Chord Electronics Qutest ($1,895)

It’s a bit comical to compare a 1.7-pound DAC to a 45-pound one. It kind of reminds me of those earlier MMA fights with no weight class. The Denafrips Terminator is also more than double the price of the Chord Electronics Qutest.

First, the Terminator has a huge advantage in the power supply department. So in this comparison, I’ve powered the Qutest with a battery pack, which sounds much better than its stock PSU. I also have it set to Filter 3 and 4 (for warmth).

These two DACs sound very different – and will appeal to different tastes. The Denafrips Terminator is more transparent, quieter, with a vastly wider soundstage. It has more canvas space with a finer tip brush. This allows it to paint a very spacious and tall image. There’s a dimensionality and physicality in the way it articulates reflective cues in a venue.

In addition, there’s effortless delineating and rounding out of edges into more solid, tangible shapes. The Denafrips Terminator simply uncovers the acoustic terrain in a very profound way. These technical qualities of the Denafrips Terminator will surely win over many audiophiles.

The Chord Electronics Qutest has a much cozier and warmer presentation. It’s more heavy-handed in its approach as it paints with broader strokes. In fact, some might say the Terminator sounds a little hollow in comparison. The differences are stark.

The Chord Electronics Qutest is also more relaxed (not as energetic) – and placed more forward. Although not nearly as “holographic,” it does have naturalistic spacing. It also has a more convincing tone – which brings a richer perception of timbre. For what it’s worth, the Qutest is the best sounding DAC I’ve heard in its price range – by a long shot.

Essentially, if you’re a hardcore tone-snob, you may still prefer the Qutest. Otherwise, it’d be difficult to ignore what the Terminator is capable of – especially in the resolution department.

Chord Electronics Hugo TT 2 ($5,795)

The Hugo TT 2 has many of the traits of the Qutest, but its sonic performance is far superior (separation, body, tone, resolution). Consequently, it also sounds very different when compared to the Denafrips Terminator.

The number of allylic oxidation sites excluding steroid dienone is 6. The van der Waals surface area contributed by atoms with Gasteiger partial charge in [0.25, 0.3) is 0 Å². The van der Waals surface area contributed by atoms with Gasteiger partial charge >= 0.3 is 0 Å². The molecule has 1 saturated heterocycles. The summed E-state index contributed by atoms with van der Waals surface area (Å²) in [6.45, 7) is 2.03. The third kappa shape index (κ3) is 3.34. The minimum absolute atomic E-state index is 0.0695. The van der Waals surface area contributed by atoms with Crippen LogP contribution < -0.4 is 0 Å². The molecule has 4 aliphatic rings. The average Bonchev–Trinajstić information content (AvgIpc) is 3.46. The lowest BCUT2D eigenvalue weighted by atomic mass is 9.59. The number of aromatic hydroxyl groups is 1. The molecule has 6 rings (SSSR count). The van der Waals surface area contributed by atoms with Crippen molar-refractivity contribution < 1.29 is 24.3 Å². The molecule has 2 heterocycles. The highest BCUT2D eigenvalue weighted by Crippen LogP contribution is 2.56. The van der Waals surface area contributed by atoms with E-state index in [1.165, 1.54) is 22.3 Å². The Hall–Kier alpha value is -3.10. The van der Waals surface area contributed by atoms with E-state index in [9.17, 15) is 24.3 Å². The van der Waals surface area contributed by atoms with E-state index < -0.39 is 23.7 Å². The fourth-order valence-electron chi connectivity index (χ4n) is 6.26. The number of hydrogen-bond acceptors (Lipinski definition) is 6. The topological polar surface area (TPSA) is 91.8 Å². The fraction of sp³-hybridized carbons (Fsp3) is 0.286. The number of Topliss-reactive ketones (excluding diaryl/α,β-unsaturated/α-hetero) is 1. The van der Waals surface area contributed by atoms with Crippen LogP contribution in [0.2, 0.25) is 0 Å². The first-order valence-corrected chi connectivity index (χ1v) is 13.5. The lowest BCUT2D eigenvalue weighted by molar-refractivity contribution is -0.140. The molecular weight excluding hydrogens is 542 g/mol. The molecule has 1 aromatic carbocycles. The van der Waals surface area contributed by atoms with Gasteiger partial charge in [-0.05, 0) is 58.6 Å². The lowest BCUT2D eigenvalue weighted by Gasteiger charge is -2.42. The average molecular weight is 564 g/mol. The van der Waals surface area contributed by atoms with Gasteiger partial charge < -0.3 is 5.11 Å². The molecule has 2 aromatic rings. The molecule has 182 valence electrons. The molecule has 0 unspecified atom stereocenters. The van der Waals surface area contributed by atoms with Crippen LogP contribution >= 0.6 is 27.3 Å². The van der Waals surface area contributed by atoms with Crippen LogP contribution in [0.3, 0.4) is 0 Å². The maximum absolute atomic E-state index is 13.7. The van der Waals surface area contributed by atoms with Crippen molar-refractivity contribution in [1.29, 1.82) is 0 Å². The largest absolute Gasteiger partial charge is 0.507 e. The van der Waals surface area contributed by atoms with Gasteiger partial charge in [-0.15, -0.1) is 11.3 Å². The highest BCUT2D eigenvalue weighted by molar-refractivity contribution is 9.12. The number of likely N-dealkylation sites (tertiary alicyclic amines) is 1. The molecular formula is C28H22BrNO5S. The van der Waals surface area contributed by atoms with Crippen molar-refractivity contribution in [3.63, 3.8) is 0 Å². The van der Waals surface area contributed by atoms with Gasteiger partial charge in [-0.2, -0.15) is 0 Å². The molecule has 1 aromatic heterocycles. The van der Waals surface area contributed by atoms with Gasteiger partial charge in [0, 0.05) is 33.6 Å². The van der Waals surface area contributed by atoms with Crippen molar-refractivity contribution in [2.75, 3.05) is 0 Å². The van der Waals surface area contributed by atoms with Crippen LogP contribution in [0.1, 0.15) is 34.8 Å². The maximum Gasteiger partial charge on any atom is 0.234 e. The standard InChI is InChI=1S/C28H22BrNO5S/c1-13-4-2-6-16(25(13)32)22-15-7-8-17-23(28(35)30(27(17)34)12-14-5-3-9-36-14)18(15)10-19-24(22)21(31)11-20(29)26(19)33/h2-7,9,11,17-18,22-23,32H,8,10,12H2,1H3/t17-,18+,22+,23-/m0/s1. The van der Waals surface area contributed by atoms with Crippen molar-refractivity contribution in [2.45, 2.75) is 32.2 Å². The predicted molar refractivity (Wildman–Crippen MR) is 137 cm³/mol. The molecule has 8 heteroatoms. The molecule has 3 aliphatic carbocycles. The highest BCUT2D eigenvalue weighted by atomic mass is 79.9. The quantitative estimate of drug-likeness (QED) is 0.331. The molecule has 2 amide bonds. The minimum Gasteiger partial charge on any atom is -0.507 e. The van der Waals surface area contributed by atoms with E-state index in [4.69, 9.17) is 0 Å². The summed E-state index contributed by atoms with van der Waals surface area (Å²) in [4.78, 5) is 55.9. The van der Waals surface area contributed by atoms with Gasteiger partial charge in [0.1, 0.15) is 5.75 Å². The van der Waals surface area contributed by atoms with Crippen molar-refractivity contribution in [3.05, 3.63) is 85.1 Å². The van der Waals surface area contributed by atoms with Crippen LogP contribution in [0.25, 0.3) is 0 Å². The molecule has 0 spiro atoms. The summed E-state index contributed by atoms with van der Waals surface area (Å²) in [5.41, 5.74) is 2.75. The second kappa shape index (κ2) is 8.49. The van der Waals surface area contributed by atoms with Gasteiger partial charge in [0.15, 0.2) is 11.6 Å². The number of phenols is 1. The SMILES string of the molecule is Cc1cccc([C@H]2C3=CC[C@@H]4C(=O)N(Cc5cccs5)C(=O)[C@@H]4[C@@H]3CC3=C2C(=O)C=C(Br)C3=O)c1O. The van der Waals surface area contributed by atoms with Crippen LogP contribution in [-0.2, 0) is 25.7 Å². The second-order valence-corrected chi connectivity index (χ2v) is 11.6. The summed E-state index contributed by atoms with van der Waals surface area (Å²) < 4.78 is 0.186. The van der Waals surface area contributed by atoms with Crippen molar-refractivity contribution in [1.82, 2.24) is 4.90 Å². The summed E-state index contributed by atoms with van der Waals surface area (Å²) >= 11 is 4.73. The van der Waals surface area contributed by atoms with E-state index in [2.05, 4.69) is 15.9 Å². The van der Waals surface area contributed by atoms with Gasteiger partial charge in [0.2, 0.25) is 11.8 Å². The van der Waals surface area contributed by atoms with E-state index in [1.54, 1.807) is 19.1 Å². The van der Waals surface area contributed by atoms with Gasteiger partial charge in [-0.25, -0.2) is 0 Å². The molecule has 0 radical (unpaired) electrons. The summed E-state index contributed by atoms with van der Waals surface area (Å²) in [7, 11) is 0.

The Terminator still maintains a wider and taller soundstage and impeccable layering. It carries solidity and texture in a smooth fashion. And with magnificent speed. There’s just a lot going on spatially – filling up more of the air in front and around you.

With the Terminator, it feels like you’re sitting at the mixing board. It’s just cleaner, more exuberant, and “dreamy.”

On the other hand, the Hugo TT 2 is more porous, grounded, and earthy. Transients are also a tad softer – but in a natural way. It has a truer tone on both voices and instruments and is the more euphonic of the two. It’s invitingly rich and, like the Qutest, has a more tonally lifelike midrange. It’s undoubtly a top-tier DAC as well. Outside of sound quality, it also has its own built-in pre-amplifier.

Bottomline: The Chord Electronics Hugo TT 2 is more soulful while the Denafrips Terminator is more outwardly insightful and expressive. The tonal character of the Hugo TT 2 is more of my preference. But others may weigh the pristine nature of the Terminator more.

Chord Electronics DAVE ($13,000)

Interestingly, I’ve received many emails requesting a comparison between these two DACs. So I’ll spend a little more time here.

The Denafrips Terminator excels at a more expansive sound field, crispy transient definition, and musical layering. It imparts a larger atmosphere around the room and never sounds confused (seeing a theme here?). It also has slightly more solidity in the mids. This is most likely due to the better power supply. I say this because I’ve actually heard a DAVE that exhibited these qualities with a bespoke linear power supply.

I mean, given the big differences in footprints, something had to give right? Interestingly enough, the DAVE does have a slightly darker background. It’s calmer and quieter in nature.

As mentioned earlier, the Terminator has a layer of beautification and a “dreamy” glaze. While the Chord Electronics DAVE has a much rawer application of tone. There’s no lipstick or mascara here. That is to say, the Terminator is cleaner and smoother whereas the DAVE is more even-handed in its level of excitement – with a focus on exhibiting more grit and textural variations. More “pop” if you will.

As with the aforementioned Chord Electronics DACs, the DAVE has a truer and more faithful tonal color – which means more realistic timbre. This is evident when a recording involves a multitude of instruemnts and voices. The DAVE provides the proper contrasts within the gradations. This helps to preserve the unique resonances of the instrument’s material and a singer’s vocal cords.

In addition, there’s a purity, naturalistic resolution, focus, and coherence that makes the DAVE more believable. Which in turns makes it more emotionally involving to my ears. The Denafrips Terminator, however, does sound clearer and presents the tiniest pieces of information (like individual strings and percussive strikes) in a more “outlined” fashion.